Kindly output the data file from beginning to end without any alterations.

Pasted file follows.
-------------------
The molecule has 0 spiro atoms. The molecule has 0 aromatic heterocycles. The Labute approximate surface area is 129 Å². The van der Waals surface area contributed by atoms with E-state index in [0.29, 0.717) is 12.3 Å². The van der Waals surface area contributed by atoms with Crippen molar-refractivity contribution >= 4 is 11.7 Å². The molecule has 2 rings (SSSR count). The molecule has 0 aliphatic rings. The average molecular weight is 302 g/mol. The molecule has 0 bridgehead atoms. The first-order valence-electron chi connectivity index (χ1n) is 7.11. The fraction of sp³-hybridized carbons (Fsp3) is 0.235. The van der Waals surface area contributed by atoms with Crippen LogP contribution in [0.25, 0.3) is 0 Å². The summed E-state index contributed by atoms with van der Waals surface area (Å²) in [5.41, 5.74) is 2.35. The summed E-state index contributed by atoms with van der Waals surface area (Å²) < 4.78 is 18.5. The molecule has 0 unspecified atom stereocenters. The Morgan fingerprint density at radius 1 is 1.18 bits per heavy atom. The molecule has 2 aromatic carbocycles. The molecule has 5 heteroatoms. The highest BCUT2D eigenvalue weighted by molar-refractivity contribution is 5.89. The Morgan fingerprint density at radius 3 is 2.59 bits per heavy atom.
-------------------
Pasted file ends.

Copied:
The molecule has 0 spiro atoms. The molecule has 0 aromatic heterocycles. The Labute approximate surface area is 129 Å². The van der Waals surface area contributed by atoms with E-state index in [0.29, 0.717) is 12.3 Å². The van der Waals surface area contributed by atoms with Crippen molar-refractivity contribution >= 4 is 11.7 Å². The molecule has 2 rings (SSSR count). The molecule has 0 aliphatic rings. The average molecular weight is 302 g/mol. The molecule has 0 bridgehead atoms. The first-order valence-electron chi connectivity index (χ1n) is 7.11. The fraction of sp³-hybridized carbons (Fsp3) is 0.235. The van der Waals surface area contributed by atoms with Crippen LogP contribution in [0.25, 0.3) is 0 Å². The summed E-state index contributed by atoms with van der Waals surface area (Å²) in [5.41, 5.74) is 2.35. The summed E-state index contributed by atoms with van der Waals surface area (Å²) < 4.78 is 18.5. The molecule has 0 unspecified atom stereocenters. The Morgan fingerprint density at radius 1 is 1.18 bits per heavy atom. The molecule has 2 aromatic carbocycles. The molecule has 5 heteroatoms. The highest BCUT2D eigenvalue weighted by molar-refractivity contribution is 5.89. The Morgan fingerprint density at radius 3 is 2.59 bits per heavy atom.